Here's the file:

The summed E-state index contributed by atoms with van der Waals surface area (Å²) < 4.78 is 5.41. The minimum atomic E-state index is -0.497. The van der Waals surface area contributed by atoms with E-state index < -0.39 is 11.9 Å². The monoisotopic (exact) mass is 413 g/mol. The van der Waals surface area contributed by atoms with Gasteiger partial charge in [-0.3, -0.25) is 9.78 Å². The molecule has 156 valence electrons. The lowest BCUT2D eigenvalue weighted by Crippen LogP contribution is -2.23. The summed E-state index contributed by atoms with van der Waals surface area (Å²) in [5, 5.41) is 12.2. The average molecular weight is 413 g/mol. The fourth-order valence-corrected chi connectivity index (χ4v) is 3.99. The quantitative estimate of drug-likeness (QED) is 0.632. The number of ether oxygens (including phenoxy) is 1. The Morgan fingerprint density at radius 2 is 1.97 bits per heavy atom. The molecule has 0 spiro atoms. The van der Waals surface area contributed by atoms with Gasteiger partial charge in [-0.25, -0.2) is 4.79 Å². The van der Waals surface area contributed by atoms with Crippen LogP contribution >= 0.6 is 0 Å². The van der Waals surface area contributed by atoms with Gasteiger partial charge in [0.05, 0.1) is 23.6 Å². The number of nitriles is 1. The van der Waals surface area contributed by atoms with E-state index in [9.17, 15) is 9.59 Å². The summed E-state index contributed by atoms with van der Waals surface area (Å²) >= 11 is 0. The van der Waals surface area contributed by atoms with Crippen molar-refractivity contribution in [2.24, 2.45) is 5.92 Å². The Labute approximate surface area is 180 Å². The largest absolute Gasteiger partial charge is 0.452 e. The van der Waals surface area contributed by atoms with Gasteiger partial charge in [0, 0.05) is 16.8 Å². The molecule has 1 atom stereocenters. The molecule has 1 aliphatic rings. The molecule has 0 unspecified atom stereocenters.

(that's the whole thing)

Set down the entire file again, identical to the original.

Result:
The summed E-state index contributed by atoms with van der Waals surface area (Å²) < 4.78 is 5.41. The minimum atomic E-state index is -0.497. The van der Waals surface area contributed by atoms with E-state index < -0.39 is 11.9 Å². The monoisotopic (exact) mass is 413 g/mol. The van der Waals surface area contributed by atoms with Gasteiger partial charge in [-0.3, -0.25) is 9.78 Å². The molecule has 156 valence electrons. The lowest BCUT2D eigenvalue weighted by Crippen LogP contribution is -2.23. The summed E-state index contributed by atoms with van der Waals surface area (Å²) in [5, 5.41) is 12.2. The average molecular weight is 413 g/mol. The fourth-order valence-corrected chi connectivity index (χ4v) is 3.99. The quantitative estimate of drug-likeness (QED) is 0.632. The number of ether oxygens (including phenoxy) is 1. The Morgan fingerprint density at radius 2 is 1.97 bits per heavy atom. The molecule has 0 spiro atoms. The van der Waals surface area contributed by atoms with Gasteiger partial charge in [-0.25, -0.2) is 4.79 Å². The van der Waals surface area contributed by atoms with Crippen LogP contribution >= 0.6 is 0 Å². The van der Waals surface area contributed by atoms with Gasteiger partial charge in [0.05, 0.1) is 23.6 Å². The number of nitriles is 1. The van der Waals surface area contributed by atoms with E-state index in [9.17, 15) is 9.59 Å². The summed E-state index contributed by atoms with van der Waals surface area (Å²) >= 11 is 0. The van der Waals surface area contributed by atoms with Crippen molar-refractivity contribution in [2.24, 2.45) is 5.92 Å². The Labute approximate surface area is 180 Å². The largest absolute Gasteiger partial charge is 0.452 e. The van der Waals surface area contributed by atoms with Gasteiger partial charge in [0, 0.05) is 16.8 Å². The molecule has 1 atom stereocenters. The molecule has 1 aliphatic rings. The molecule has 0 unspecified atom stereocenters.